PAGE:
Rio Tinto Ltd will sever mining links with resource-rich Papua New Guinea, relinquishing ownership of the Panguna copper mine on Bougainville island which has been closed for around 25 years after a secessionist rebellion.
The global miner said on Thursday that it would transfer its majority shareholding of 53.8 percent in Bougainville Copper Ltd to an independent trustee to manage the distribution of the shares to the Autonomous Bougainville Government and Papua New Guinea.
“By distributing our shares in this way we aim to provide landowners, those closest to the mine, and all the people of Bougainville a greater say in the future of Panguna,” Rio Tinto said in a statement. In 2013 Rio Tinto investigated restarting the mine after being run off the island amid a secessionist uprising that has since subsided.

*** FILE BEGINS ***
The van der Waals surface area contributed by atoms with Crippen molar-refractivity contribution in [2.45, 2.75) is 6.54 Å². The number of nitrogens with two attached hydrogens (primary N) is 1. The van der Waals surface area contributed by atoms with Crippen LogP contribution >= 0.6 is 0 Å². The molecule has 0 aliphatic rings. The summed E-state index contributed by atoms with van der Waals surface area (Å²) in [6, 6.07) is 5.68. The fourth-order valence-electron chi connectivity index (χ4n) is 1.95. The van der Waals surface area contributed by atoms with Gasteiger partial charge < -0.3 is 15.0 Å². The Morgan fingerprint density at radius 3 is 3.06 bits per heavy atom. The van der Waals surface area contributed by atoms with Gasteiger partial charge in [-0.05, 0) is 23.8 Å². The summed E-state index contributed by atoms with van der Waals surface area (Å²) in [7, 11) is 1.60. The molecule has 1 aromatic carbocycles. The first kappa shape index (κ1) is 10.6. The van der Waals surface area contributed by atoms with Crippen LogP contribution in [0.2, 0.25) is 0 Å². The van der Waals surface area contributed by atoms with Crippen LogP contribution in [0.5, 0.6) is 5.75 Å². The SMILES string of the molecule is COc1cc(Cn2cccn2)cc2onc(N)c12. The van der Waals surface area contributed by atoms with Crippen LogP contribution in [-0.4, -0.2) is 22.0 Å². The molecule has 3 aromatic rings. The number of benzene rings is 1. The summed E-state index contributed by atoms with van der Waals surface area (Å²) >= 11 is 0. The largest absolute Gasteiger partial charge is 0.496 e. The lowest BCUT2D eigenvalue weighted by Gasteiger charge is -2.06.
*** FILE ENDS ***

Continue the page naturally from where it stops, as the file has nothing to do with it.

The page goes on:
At the time, the mine was the largest single source of export revenue in Papua New Guinea and comprised about 7 percent of the world’s copper production.
Between 1972 and 1989 some 3 million tonnes of copper and 9.3 million ounces of gold were mined from Panguna.
The mine site is reported to be in disrepair and in need of extensive rehabilitation work before it could be brought back into production.
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